So long as men can breathe

I’ve just finished Warwick Collins’ new novel, The Sonnets, which draws its inspiration from Shakespeare’s sonnet sequence and the circumstances in which it was written. It’s a brave man who decides to narrate an episode from Shakespeare’s life in the first person – who opts, in other words, to impersonate the man himself – and an even braver one who pens a couple of extra sonnets at crucial moments in the narrative, but Collins pulls off the first with considerable elegance and skill, and the second by the skin of his teeth, which is, as Collins himself acknowledges, only natural. Shakespeare wouldn’t be Shakespeare if he didn’t, finally, resist imitation.


The book weaves a context for some of the most famous sonnets, providing an entirely plausible sequence of events to explain the various mysteries surrounding their writing, although I admit to having a vested interest in Shakespeare’s presumed bisexuality, which gets short shrift here. What impressed me most about the book, though, wasn’t the way in which the sonnets are contextualized, psychologically adroit though this was, but the dramatic handling of Shakespeare’s relations with a bunch of finely-drawn characters, each with his or her role to play in the hothouse atmosphere of the poems’ creation. Not only Southampton, whose initial foolhardiness and growing maturity are convincingly portrayed, but a host of other, minor and major, players.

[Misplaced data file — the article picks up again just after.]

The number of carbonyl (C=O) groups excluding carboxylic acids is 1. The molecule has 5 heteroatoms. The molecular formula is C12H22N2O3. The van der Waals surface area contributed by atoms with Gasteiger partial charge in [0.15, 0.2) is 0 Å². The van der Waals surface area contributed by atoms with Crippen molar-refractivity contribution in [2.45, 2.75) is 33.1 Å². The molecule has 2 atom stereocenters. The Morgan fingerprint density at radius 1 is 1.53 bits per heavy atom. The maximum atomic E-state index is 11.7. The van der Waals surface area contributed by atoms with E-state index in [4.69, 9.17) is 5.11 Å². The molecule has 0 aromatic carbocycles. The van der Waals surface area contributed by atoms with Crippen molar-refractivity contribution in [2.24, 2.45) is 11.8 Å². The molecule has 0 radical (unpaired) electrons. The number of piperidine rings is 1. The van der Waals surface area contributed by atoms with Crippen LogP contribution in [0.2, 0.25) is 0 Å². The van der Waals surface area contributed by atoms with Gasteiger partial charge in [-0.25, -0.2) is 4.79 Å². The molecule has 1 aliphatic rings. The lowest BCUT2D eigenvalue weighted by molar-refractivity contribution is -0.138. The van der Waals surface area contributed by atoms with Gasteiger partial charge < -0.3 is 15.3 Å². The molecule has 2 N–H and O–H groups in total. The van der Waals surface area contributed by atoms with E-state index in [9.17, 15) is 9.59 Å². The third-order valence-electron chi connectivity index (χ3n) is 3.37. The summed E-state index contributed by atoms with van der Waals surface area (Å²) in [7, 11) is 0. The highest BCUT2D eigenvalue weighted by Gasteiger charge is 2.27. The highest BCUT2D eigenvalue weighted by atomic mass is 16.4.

The parts of the book I enjoyed most, in fact, were the central chapters, a series of encounters in which Shakespeare is obliged, pretty much against his will, to take part in the world of political and dynastic intrigue surrounding his patron, a world of ever-increasing menace. If the sonnets are the framework around which the novel is constructed, its heart seems to me to be in these meetings, where Collins shows his extraordinary capacity to create both character and narrative tension through dialogue, something he demonstrated to great effect in his earlier novel, Gents. I particularly liked the scene with Southampton’s mother, but conversations with Lord Hunsdon and his mistress, and Master Florio and his wife, are just as effective, and chilling.   

If I have one tiny qualm about the novel, it’s the wink towards the modern reader’s greater knowledge, as Shakespeare stumbles towards the familiar line, ‘If music be the food of love, play on…’ – if only on the grounds that the final version is the only one that scans properly. But that’s a very small quibble indeed with such a gripping and intelligent book. 
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